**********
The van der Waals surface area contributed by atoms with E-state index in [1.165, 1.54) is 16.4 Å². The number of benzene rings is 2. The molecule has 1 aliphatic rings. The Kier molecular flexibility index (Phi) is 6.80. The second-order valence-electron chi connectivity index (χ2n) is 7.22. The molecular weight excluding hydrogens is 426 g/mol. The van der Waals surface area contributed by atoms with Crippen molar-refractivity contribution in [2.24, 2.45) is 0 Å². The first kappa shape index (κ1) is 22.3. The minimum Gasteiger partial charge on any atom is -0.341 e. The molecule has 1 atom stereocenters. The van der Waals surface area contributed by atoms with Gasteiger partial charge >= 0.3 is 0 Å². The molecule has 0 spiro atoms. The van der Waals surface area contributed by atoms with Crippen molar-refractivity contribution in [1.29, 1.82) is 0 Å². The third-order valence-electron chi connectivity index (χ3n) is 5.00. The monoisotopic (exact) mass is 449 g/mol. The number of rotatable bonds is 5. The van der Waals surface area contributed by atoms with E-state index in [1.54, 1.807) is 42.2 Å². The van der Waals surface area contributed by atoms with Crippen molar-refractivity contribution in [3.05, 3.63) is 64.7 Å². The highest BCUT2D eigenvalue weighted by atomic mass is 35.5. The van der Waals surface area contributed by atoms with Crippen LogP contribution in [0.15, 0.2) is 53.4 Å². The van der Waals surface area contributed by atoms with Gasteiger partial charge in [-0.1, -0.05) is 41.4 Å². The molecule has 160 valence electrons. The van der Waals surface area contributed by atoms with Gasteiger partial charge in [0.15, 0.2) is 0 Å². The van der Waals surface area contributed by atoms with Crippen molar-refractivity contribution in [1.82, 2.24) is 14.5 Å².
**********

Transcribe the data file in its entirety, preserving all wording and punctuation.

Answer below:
The van der Waals surface area contributed by atoms with E-state index in [1.165, 1.54) is 16.4 Å². The number of benzene rings is 2. The molecule has 1 aliphatic rings. The Kier molecular flexibility index (Phi) is 6.80. The second-order valence-electron chi connectivity index (χ2n) is 7.22. The molecular weight excluding hydrogens is 426 g/mol. The van der Waals surface area contributed by atoms with Crippen molar-refractivity contribution in [2.24, 2.45) is 0 Å². The first kappa shape index (κ1) is 22.3. The minimum Gasteiger partial charge on any atom is -0.341 e. The molecule has 1 atom stereocenters. The van der Waals surface area contributed by atoms with Gasteiger partial charge >= 0.3 is 0 Å². The molecule has 0 spiro atoms. The van der Waals surface area contributed by atoms with Crippen molar-refractivity contribution in [1.29, 1.82) is 0 Å². The third-order valence-electron chi connectivity index (χ3n) is 5.00. The monoisotopic (exact) mass is 449 g/mol. The number of rotatable bonds is 5. The van der Waals surface area contributed by atoms with E-state index in [1.54, 1.807) is 42.2 Å². The van der Waals surface area contributed by atoms with Crippen molar-refractivity contribution in [3.05, 3.63) is 64.7 Å². The highest BCUT2D eigenvalue weighted by atomic mass is 35.5. The van der Waals surface area contributed by atoms with Crippen LogP contribution in [0.15, 0.2) is 53.4 Å². The van der Waals surface area contributed by atoms with Gasteiger partial charge in [-0.1, -0.05) is 41.4 Å². The molecule has 160 valence electrons. The van der Waals surface area contributed by atoms with Gasteiger partial charge in [0.15, 0.2) is 0 Å². The van der Waals surface area contributed by atoms with Crippen molar-refractivity contribution in [1.82, 2.24) is 14.5 Å².